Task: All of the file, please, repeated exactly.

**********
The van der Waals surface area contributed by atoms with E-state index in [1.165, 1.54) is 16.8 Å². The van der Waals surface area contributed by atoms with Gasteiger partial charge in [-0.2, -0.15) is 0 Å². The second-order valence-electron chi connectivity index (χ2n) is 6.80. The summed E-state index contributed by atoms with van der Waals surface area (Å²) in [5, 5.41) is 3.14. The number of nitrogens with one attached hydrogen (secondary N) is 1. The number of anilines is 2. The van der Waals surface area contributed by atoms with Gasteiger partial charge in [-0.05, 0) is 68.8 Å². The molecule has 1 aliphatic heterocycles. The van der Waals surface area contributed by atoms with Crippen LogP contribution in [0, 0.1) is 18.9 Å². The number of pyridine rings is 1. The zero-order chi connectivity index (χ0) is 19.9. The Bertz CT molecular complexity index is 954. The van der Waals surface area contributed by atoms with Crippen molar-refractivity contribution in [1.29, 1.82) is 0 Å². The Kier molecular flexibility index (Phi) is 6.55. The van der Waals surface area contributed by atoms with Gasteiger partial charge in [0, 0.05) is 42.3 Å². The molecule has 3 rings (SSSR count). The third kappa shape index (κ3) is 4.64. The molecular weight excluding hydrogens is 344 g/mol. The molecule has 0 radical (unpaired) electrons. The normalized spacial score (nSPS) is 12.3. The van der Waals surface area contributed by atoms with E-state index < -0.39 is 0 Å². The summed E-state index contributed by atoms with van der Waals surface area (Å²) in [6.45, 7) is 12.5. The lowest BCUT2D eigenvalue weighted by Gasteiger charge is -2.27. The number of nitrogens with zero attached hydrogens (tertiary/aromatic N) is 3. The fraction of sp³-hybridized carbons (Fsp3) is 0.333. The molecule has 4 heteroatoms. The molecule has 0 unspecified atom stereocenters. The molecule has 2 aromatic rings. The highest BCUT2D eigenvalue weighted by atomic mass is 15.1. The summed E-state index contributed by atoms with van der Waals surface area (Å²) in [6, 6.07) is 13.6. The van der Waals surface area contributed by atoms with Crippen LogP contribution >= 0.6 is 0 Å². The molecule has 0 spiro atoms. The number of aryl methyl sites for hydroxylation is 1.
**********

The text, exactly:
The van der Waals surface area contributed by atoms with E-state index in [1.165, 1.54) is 16.8 Å². The van der Waals surface area contributed by atoms with Gasteiger partial charge in [-0.2, -0.15) is 0 Å². The second-order valence-electron chi connectivity index (χ2n) is 6.80. The summed E-state index contributed by atoms with van der Waals surface area (Å²) in [5, 5.41) is 3.14. The number of nitrogens with one attached hydrogen (secondary N) is 1. The number of anilines is 2. The van der Waals surface area contributed by atoms with Gasteiger partial charge in [-0.05, 0) is 68.8 Å². The molecule has 1 aliphatic heterocycles. The van der Waals surface area contributed by atoms with Crippen LogP contribution in [0, 0.1) is 18.9 Å². The number of pyridine rings is 1. The zero-order chi connectivity index (χ0) is 19.9. The Bertz CT molecular complexity index is 954. The van der Waals surface area contributed by atoms with Crippen molar-refractivity contribution in [1.29, 1.82) is 0 Å². The Kier molecular flexibility index (Phi) is 6.55. The van der Waals surface area contributed by atoms with Gasteiger partial charge in [0, 0.05) is 42.3 Å². The molecule has 3 rings (SSSR count). The third kappa shape index (κ3) is 4.64. The molecular weight excluding hydrogens is 344 g/mol. The molecule has 0 radical (unpaired) electrons. The normalized spacial score (nSPS) is 12.3. The van der Waals surface area contributed by atoms with E-state index < -0.39 is 0 Å². The summed E-state index contributed by atoms with van der Waals surface area (Å²) in [6.45, 7) is 12.5. The lowest BCUT2D eigenvalue weighted by Gasteiger charge is -2.27. The number of nitrogens with zero attached hydrogens (tertiary/aromatic N) is 3. The fraction of sp³-hybridized carbons (Fsp3) is 0.333. The molecule has 4 heteroatoms. The molecule has 0 unspecified atom stereocenters. The molecule has 2 aromatic rings. The highest BCUT2D eigenvalue weighted by atomic mass is 15.1. The summed E-state index contributed by atoms with van der Waals surface area (Å²) in [6, 6.07) is 13.6. The van der Waals surface area contributed by atoms with Crippen LogP contribution >= 0.6 is 0 Å². The molecule has 0 spiro atoms. The number of aryl methyl sites for hydroxylation is 1.